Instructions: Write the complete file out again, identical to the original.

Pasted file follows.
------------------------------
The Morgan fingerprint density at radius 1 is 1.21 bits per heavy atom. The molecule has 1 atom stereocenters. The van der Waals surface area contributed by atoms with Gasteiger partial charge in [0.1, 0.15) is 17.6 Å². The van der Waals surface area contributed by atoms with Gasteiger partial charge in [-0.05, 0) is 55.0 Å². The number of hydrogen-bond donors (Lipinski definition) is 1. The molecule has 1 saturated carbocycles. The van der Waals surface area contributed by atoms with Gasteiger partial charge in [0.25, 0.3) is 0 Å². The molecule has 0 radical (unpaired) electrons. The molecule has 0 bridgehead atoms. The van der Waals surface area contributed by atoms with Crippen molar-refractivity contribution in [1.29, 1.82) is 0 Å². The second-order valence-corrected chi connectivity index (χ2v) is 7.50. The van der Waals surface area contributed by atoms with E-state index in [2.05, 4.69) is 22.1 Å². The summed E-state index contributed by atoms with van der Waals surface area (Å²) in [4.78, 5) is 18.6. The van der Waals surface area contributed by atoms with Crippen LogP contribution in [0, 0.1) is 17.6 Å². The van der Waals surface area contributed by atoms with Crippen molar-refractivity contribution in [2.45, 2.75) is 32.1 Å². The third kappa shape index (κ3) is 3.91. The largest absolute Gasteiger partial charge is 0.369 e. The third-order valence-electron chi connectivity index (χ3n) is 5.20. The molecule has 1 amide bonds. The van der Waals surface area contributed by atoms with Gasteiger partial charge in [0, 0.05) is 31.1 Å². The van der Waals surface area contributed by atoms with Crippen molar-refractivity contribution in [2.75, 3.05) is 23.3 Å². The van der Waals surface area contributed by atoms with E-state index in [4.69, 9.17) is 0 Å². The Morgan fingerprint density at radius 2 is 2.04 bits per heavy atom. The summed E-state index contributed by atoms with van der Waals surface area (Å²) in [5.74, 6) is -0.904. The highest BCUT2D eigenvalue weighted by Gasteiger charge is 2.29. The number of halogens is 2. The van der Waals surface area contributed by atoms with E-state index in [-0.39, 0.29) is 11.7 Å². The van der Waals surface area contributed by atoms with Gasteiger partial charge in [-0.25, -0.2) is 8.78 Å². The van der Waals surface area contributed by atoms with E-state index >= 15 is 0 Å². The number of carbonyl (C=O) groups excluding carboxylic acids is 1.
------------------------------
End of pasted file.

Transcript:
The Morgan fingerprint density at radius 1 is 1.21 bits per heavy atom. The molecule has 1 atom stereocenters. The van der Waals surface area contributed by atoms with Gasteiger partial charge in [0.1, 0.15) is 17.6 Å². The van der Waals surface area contributed by atoms with Gasteiger partial charge in [-0.05, 0) is 55.0 Å². The number of hydrogen-bond donors (Lipinski definition) is 1. The molecule has 1 saturated carbocycles. The van der Waals surface area contributed by atoms with Gasteiger partial charge in [0.25, 0.3) is 0 Å². The molecule has 0 radical (unpaired) electrons. The molecule has 0 bridgehead atoms. The van der Waals surface area contributed by atoms with Crippen molar-refractivity contribution in [1.29, 1.82) is 0 Å². The second-order valence-corrected chi connectivity index (χ2v) is 7.50. The van der Waals surface area contributed by atoms with E-state index in [2.05, 4.69) is 22.1 Å². The summed E-state index contributed by atoms with van der Waals surface area (Å²) in [4.78, 5) is 18.6. The van der Waals surface area contributed by atoms with Crippen LogP contribution in [0, 0.1) is 17.6 Å². The van der Waals surface area contributed by atoms with Crippen molar-refractivity contribution in [2.45, 2.75) is 32.1 Å². The third kappa shape index (κ3) is 3.91. The largest absolute Gasteiger partial charge is 0.369 e. The third-order valence-electron chi connectivity index (χ3n) is 5.20. The molecule has 1 amide bonds. The van der Waals surface area contributed by atoms with Gasteiger partial charge in [0, 0.05) is 31.1 Å². The van der Waals surface area contributed by atoms with Crippen molar-refractivity contribution in [2.75, 3.05) is 23.3 Å². The van der Waals surface area contributed by atoms with E-state index in [4.69, 9.17) is 0 Å². The Morgan fingerprint density at radius 2 is 2.04 bits per heavy atom. The summed E-state index contributed by atoms with van der Waals surface area (Å²) in [5.74, 6) is -0.904. The highest BCUT2D eigenvalue weighted by Gasteiger charge is 2.29. The number of halogens is 2. The van der Waals surface area contributed by atoms with E-state index in [-0.39, 0.29) is 11.7 Å². The van der Waals surface area contributed by atoms with Gasteiger partial charge in [-0.25, -0.2) is 8.78 Å². The van der Waals surface area contributed by atoms with E-state index >= 15 is 0 Å². The number of carbonyl (C=O) groups excluding carboxylic acids is 1.